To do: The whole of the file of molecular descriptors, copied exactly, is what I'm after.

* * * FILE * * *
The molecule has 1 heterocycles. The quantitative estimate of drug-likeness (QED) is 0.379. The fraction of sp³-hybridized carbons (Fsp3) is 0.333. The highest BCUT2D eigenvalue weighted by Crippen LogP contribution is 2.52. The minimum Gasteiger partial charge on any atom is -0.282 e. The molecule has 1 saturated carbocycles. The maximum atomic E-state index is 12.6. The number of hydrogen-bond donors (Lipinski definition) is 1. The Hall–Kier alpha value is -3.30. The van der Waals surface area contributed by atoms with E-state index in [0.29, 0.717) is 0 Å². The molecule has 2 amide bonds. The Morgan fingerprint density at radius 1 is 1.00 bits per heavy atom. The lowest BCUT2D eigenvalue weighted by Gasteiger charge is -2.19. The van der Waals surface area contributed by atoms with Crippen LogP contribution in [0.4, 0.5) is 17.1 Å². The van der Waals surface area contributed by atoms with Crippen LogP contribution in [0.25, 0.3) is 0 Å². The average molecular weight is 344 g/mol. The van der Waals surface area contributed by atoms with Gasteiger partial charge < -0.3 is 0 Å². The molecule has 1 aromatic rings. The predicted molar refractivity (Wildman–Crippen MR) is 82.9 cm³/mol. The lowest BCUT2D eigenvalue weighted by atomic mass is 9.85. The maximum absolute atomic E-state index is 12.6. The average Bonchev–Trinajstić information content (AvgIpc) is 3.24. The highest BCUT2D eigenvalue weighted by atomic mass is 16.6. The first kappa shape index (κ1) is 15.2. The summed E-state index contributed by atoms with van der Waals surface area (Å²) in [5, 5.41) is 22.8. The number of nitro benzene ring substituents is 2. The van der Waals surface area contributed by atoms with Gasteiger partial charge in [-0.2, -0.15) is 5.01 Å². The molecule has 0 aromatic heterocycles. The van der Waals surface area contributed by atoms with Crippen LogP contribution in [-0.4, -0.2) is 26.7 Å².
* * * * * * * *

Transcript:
The molecule has 1 heterocycles. The quantitative estimate of drug-likeness (QED) is 0.379. The fraction of sp³-hybridized carbons (Fsp3) is 0.333. The highest BCUT2D eigenvalue weighted by Crippen LogP contribution is 2.52. The minimum Gasteiger partial charge on any atom is -0.282 e. The molecule has 1 saturated carbocycles. The maximum atomic E-state index is 12.6. The number of hydrogen-bond donors (Lipinski definition) is 1. The Hall–Kier alpha value is -3.30. The van der Waals surface area contributed by atoms with E-state index in [0.29, 0.717) is 0 Å². The molecule has 2 amide bonds. The Morgan fingerprint density at radius 1 is 1.00 bits per heavy atom. The lowest BCUT2D eigenvalue weighted by Gasteiger charge is -2.19. The van der Waals surface area contributed by atoms with Crippen LogP contribution in [0.4, 0.5) is 17.1 Å². The van der Waals surface area contributed by atoms with Crippen LogP contribution in [0.25, 0.3) is 0 Å². The average molecular weight is 344 g/mol. The van der Waals surface area contributed by atoms with Gasteiger partial charge < -0.3 is 0 Å². The molecule has 1 aromatic rings. The predicted molar refractivity (Wildman–Crippen MR) is 82.9 cm³/mol. The lowest BCUT2D eigenvalue weighted by atomic mass is 9.85. The maximum absolute atomic E-state index is 12.6. The average Bonchev–Trinajstić information content (AvgIpc) is 3.24. The highest BCUT2D eigenvalue weighted by atomic mass is 16.6. The first kappa shape index (κ1) is 15.2. The summed E-state index contributed by atoms with van der Waals surface area (Å²) in [5, 5.41) is 22.8. The number of nitro benzene ring substituents is 2. The van der Waals surface area contributed by atoms with Gasteiger partial charge in [-0.2, -0.15) is 5.01 Å². The molecule has 0 aromatic heterocycles. The van der Waals surface area contributed by atoms with Crippen LogP contribution in [-0.4, -0.2) is 26.7 Å².